What You Need to Know About the Dallas Scooter Craze

If 2017 was the year of the bike here in Dallas, then 2018 might just be the year of the scooter. These two-wheeled, motor-assisted machines are a big step-up from the contraptions you loved as a kid, and they’ve quickly established a strong presence throughout the city.

We’re officially a few months into the scooter craze, so it’s time to recap everything we know about where they came from — and whether they’re sticking around.

Electric Scooters Come to Dallas

The buzz about electric scooters began as early as last year, but the ball didn’t start rolling until the Dallas City Council approved a motor-assisted scooter ordinance in late June.

This ordinance allows for scooters on city-owned properties, such as public thoroughfares (paths, trails, roads, etc.), but requires scooter companies to first apply for a permit and pay the city a per-scooter fee.

With the ordinance passed, electric scooter startup Bird swooped in, unveiling a 150-scooter fleet only days later in both Downtown and Uptown.

These scooters are similar to the rental bikes that have become a familiar sight to Dallasites over the past year. The scooters are dockless and unlockable only with the use of a mobile app. The pricing model includes a $1 base fee plus 15 cents for every minute spent scooting.

Not to be outdone, LimeBike — one of several companies currently operating a bike-share program in Dallas — soon unveiled its own fleet of 250 scooters. Both companies are expected to ramp up to 500 scooters each, giving riders 1,000 options to choose from.

They may resemble toys, but these electric scooters are not for children. Riders must be 18 years or older, have a valid driver’s license and agree to safety protocols specified within the app.

Concerns About Scooter Use and Safety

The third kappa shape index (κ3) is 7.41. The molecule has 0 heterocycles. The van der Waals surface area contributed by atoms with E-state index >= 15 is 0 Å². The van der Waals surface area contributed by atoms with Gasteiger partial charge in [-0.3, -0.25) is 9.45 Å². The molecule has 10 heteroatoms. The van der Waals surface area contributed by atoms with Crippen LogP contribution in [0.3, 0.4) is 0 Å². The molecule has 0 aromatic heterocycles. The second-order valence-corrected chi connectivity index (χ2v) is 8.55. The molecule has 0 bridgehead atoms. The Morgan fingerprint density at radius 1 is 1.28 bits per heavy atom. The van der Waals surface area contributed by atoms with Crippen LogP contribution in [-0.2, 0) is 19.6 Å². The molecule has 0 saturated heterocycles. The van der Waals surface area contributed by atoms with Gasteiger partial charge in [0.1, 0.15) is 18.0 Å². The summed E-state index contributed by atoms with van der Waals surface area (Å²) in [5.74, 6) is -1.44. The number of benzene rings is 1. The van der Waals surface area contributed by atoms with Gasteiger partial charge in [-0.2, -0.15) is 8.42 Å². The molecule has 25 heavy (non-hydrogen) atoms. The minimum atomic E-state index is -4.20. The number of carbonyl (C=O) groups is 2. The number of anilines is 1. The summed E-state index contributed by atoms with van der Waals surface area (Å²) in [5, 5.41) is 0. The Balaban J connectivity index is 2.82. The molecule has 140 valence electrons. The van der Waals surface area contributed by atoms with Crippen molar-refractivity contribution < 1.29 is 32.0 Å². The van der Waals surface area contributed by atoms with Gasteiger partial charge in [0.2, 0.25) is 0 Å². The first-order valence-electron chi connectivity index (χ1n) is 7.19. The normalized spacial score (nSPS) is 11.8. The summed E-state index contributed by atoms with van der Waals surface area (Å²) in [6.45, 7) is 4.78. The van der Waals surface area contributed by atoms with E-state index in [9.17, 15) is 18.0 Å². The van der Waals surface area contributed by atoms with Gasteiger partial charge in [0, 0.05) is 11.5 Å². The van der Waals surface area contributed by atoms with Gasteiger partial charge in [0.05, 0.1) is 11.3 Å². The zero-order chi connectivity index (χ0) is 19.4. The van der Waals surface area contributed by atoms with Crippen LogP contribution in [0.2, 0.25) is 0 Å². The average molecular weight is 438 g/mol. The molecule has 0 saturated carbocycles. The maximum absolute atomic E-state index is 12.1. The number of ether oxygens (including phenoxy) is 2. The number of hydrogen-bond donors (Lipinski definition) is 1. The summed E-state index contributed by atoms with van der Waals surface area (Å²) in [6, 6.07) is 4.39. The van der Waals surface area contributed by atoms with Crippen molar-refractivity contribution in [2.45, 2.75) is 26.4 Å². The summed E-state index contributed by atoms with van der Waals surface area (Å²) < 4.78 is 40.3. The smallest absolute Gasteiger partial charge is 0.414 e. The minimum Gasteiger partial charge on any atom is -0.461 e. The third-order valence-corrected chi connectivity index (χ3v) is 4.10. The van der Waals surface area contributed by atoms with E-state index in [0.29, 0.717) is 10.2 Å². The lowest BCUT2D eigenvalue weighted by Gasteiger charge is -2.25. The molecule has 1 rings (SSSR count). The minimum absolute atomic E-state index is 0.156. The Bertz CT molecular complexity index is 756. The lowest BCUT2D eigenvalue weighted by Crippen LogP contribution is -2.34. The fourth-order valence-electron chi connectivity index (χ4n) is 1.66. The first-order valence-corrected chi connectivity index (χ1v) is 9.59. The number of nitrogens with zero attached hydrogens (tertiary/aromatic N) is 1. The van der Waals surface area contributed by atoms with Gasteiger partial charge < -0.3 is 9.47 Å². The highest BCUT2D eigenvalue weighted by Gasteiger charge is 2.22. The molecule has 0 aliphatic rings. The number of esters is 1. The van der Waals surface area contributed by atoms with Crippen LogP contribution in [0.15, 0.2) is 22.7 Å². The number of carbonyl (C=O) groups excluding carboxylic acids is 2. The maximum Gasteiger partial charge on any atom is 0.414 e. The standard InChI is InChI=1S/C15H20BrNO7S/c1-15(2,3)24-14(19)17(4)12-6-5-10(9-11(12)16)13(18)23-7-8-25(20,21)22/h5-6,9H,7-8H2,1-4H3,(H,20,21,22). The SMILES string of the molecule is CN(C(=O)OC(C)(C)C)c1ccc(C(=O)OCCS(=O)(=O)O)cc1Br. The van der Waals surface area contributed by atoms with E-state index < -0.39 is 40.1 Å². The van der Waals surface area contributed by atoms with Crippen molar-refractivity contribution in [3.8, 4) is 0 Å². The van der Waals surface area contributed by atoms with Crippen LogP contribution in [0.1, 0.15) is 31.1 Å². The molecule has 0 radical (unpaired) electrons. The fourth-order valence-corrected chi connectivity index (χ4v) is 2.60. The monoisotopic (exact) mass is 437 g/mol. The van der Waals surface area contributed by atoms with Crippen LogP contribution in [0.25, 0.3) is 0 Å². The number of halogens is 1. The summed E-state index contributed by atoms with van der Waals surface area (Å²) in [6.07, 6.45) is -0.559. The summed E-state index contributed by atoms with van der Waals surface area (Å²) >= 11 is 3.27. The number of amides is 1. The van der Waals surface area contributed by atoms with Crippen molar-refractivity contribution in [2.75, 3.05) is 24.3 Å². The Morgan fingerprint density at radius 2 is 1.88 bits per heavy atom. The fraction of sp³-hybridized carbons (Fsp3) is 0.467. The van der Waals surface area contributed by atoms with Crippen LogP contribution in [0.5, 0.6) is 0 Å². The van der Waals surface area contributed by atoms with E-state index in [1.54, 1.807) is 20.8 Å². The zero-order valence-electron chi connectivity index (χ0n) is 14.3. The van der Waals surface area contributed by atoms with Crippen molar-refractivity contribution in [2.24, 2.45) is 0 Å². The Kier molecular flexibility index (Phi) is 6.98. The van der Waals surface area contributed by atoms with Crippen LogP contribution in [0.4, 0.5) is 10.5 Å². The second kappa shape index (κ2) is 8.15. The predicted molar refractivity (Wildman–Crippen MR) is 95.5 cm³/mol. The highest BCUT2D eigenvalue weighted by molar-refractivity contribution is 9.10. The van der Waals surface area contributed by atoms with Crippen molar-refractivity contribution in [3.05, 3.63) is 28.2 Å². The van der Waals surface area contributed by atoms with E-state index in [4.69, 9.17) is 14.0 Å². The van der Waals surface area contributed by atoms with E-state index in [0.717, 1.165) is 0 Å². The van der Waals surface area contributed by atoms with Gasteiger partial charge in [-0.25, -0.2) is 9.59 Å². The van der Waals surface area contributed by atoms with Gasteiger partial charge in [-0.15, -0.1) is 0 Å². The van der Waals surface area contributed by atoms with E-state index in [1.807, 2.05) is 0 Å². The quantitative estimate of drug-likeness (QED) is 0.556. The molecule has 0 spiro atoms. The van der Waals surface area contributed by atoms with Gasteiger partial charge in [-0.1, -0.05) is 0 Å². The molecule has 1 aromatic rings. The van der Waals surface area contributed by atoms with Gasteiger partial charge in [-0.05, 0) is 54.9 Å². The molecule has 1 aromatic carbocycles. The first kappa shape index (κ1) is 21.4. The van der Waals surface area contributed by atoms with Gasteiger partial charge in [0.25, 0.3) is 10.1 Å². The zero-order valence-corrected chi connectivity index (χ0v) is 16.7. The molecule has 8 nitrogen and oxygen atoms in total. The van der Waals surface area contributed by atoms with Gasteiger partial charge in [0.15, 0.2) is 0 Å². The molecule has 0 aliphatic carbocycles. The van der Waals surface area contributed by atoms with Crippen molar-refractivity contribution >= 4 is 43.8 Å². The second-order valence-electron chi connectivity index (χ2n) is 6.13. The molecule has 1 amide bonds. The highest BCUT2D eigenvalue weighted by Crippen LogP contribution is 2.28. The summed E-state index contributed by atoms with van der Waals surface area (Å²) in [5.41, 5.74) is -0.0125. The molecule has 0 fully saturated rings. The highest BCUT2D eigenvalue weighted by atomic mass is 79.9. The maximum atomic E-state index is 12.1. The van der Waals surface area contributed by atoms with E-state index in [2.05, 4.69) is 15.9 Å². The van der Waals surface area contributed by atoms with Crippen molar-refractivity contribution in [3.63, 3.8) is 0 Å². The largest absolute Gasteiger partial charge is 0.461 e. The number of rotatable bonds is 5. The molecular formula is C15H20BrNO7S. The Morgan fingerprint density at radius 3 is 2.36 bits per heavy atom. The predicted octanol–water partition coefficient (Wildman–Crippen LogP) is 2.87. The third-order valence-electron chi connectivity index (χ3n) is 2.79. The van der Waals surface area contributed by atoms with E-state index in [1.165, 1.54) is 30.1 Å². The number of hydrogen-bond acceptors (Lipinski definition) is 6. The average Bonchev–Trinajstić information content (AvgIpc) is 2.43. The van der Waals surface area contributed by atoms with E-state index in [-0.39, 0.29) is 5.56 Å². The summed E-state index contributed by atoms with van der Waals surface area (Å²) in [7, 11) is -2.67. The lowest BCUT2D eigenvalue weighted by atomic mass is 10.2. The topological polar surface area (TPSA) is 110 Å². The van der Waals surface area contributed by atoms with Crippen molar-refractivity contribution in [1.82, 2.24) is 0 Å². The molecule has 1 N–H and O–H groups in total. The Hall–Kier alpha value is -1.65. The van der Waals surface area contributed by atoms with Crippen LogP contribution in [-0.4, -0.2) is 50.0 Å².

In addition to the other stipulations laid out by the City Council, Dallas now requires both companies to collect excess or strewn-about scooters in a timely fashion once a complaint has been lodged.

Litter became a big point of contention for residents when the city’s bike-share initiative was first unveiled, as streets and sidewalks quickly became cluttered or blocked entirely due to the proliferation of vehicles. As with those dockless bicycles, each scooter comes equipped a built-in GPS tracker, allowing companies to pinpoint their location.

However, a concern specific to electric scooters has been their speed. Unlike rental bikes, these motor-assisted machines can reach speeds of up to 15 miles-per-hour.

In early July, a woman landed in the ER after crashing headfirst into the trolley tracks on McKinney Avenue while riding an electric scooter. She suffered scrapes and bruises, two black eyes and a cut that required stitches. A month later, the Dallas Police Department emphasized that the scooters had earned a fairly impressive safety record up to that point, with only four accidents recorded since May.

However, a month after that announcement, a 24-year-old man was fatally injured while riding one of LimeBike’s electric scooters in Old East Dallas. An investigation is still ongoing as to the cause of the accident, and there is no word yet on how the fatality will affect scooter operations in the city.

What the Future Holds

When the City Council voted in favor of electric scooters, they did so on a six-month, trial basis. Once the companies’ permits expire, city authorities will reevaluate the program. Safety will be a major focus of this assessment, as will the scooters’ overall effectiveness as a mode of transportation. Once this study has been completed, the city will decide to renew or end its partnerships with Bird and Limebike.

There has also been talk of tackling the problem of sidewalk riders in the future, as they pose a risk to pedestrians. Currently, electric scooters (and rental bikes) are prohibited on sidewalks by city code in Deep Ellum, Downtown and the Cedars/Southside neighborhood. Dallas Police do not currently have the resources to issue citations, but parking authorities could be allowed to ticket violators in the future.

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